Thursday, February 3, 2011

Bipartisan cultism

In the geography of politics, there is a strange and shadowy place far, far down the narrowing alleys of the left, where one turns a final corner and is suddenly face to face with like-minded wanderers who arrived at the same spot from exactly the opposite direction, via equally tortuous passageways.

The health and nature cults of the late 19th and early 20th centuries provided one venerable meeting ground for the loony right and the loony left; the most famous example being Hitler's vegetarianism and the Third Reich's more general enthusiasm for anti-vivisectionism, animal protection, food and health fadism, and back-to-the-soil nature worship.
(I discuss this in my book Nature's Keepers, available from discerning purveyors of used and remaindered books everywhere).

Lately, though, we've been seeing some like meetings of the minds between health-and-food-nut lefties and paranoid-antigovernment-conspiracy-theory rightists in our very own United States of America. The tea partyniks in Iowa managed to get a plank inserted in their state Republican platform demanding the right to buy and sell unpasteurized milk; a variety of "organic" and "natural" farmers have been regularly spouting tea partyesque slogans about a tyrannical Food and Drug Administration seeking to take away their rights (by insisting they not, for example, sell bacteria-laden food).

And then there was the remarkable coalition of "the evil corporations are poisoning us" left with the "big brother is invading our privacy" right who joined together in the Bay Area in impassioned opposition to the local utility company's attempt to install new electric meters in homes. (The electric meters not only record energy use in real-time — thereby presumably allowing the evil government to know when you're making toast — but also send their data by radio, thereby endangering the health of those sensitive souls who suffer from "electromagnetic hypersensitivity," which causes headaches, fatigue, heart palpitations, and all of the other tiresomely familiar symptoms of anxiety neurosis.)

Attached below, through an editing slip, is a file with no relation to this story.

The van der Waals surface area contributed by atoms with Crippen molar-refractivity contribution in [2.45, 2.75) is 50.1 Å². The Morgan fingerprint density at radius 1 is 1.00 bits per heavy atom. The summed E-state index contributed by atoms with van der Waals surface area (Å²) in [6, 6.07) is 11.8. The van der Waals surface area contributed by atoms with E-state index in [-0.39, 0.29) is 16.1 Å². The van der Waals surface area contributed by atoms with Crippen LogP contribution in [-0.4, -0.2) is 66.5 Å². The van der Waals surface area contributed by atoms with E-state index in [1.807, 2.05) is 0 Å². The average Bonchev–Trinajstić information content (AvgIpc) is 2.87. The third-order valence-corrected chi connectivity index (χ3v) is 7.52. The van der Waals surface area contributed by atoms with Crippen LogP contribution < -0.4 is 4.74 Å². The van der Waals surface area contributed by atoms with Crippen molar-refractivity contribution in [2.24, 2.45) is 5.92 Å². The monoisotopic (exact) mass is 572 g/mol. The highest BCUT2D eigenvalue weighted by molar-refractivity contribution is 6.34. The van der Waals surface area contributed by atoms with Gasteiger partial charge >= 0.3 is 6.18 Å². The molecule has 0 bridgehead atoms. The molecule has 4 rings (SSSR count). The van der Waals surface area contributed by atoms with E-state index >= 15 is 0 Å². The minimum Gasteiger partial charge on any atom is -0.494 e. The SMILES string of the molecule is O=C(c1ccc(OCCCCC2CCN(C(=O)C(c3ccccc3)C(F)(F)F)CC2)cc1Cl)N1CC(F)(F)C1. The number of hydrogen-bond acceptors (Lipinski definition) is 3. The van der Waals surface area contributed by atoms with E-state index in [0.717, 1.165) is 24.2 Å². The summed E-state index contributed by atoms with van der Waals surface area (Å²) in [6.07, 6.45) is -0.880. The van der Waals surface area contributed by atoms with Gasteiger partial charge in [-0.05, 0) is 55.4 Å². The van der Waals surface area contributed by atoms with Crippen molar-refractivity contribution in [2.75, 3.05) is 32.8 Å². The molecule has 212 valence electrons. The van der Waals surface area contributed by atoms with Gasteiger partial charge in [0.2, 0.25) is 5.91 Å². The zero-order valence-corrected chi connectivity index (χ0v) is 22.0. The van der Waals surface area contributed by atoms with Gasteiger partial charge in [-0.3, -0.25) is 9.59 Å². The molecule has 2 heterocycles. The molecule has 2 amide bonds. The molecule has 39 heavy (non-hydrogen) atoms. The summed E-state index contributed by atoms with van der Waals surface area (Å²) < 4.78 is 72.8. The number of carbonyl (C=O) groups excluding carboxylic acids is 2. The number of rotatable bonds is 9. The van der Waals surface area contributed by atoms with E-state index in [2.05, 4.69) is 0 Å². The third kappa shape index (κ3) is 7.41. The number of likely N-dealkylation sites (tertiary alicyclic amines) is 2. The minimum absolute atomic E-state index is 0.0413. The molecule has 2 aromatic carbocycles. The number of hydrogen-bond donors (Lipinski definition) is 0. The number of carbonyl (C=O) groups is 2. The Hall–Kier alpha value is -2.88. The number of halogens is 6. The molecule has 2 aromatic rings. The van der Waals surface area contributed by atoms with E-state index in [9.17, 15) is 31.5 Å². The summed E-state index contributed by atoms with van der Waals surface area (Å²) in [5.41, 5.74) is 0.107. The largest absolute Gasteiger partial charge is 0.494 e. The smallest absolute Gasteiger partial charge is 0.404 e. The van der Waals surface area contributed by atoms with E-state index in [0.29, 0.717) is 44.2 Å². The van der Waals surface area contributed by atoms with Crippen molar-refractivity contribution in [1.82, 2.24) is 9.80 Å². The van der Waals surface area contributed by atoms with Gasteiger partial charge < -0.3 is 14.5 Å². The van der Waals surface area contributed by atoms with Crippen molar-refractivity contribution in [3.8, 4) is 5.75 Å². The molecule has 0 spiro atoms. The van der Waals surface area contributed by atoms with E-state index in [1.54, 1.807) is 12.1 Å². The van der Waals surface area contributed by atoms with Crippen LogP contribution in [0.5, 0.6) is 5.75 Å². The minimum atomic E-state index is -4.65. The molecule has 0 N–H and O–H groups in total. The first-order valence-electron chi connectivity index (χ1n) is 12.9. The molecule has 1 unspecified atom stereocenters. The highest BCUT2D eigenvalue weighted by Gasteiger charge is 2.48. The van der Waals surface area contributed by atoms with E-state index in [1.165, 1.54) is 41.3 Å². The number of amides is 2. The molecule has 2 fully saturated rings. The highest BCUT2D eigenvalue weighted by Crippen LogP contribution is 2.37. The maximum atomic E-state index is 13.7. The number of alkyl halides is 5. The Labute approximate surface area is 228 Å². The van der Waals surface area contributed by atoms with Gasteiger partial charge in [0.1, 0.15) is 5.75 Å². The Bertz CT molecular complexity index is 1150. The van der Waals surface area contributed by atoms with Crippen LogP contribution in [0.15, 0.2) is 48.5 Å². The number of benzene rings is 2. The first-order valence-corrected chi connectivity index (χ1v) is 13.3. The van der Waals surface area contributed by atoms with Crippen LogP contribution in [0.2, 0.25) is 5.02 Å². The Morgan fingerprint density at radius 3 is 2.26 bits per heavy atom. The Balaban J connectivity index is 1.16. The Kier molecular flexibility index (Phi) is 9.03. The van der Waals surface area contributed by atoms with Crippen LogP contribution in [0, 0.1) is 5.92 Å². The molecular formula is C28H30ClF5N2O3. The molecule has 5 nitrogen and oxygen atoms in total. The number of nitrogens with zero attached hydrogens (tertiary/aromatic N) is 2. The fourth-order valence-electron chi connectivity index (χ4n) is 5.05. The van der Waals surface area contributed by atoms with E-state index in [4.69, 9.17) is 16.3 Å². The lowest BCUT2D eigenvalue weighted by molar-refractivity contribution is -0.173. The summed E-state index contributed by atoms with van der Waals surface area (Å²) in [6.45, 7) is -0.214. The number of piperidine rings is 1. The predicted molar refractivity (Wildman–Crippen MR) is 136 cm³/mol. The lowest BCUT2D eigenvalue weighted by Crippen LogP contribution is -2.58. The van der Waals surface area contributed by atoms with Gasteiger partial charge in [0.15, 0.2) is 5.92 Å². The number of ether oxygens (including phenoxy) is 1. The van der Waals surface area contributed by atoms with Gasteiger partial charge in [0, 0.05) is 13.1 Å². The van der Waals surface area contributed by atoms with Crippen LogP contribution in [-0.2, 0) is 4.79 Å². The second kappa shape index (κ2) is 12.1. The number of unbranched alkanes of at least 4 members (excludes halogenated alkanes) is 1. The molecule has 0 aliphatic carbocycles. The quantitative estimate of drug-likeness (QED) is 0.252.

The anti-science, anti-technology, and anti-intellectual populism that underlies such spirit of bipartisan looniness actually has deep roots in America, but it's been nurtured in latter years by both hucksterism on the right (e.g., Utah senator Orrin Hatch's championing of the quack health supplement industry as a matter of individual freedom, an argument he used to weaken FDA regulation) and academic balderdash on the left (especially the anti-science relativism and the elevation of popular culture that was fashionable amid all of the blather about "meta-narratives" and "interrogating the text" from the social historians of the '80s and '90s).

What's really coming home to roost, however, is the USDA's decision to give official sanction to the scientific nonsense of "organic" farming.

The problem, I should hasten to add, is not that there are not admirable goals of practitioners of organic agriculture; the problem is that the very concept of "organic" food is based upon pure, unadulterated pseudoscientific malarkey.

Or perhaps more accurately, it's pre-scientific malarkey, a cultist set of beliefs that by their very nature defy scientific rationality. Organic boosters have always made sweeping, dogmatic claims for the virtues of rejecting modern agricultural technologies in favor of "natural" farming methods; the very word "organic" reflects the belief of founders of the movement in the idea that their methods would nurture the intangible "vital force" found in living things, but not in inanimate products synthesized by man.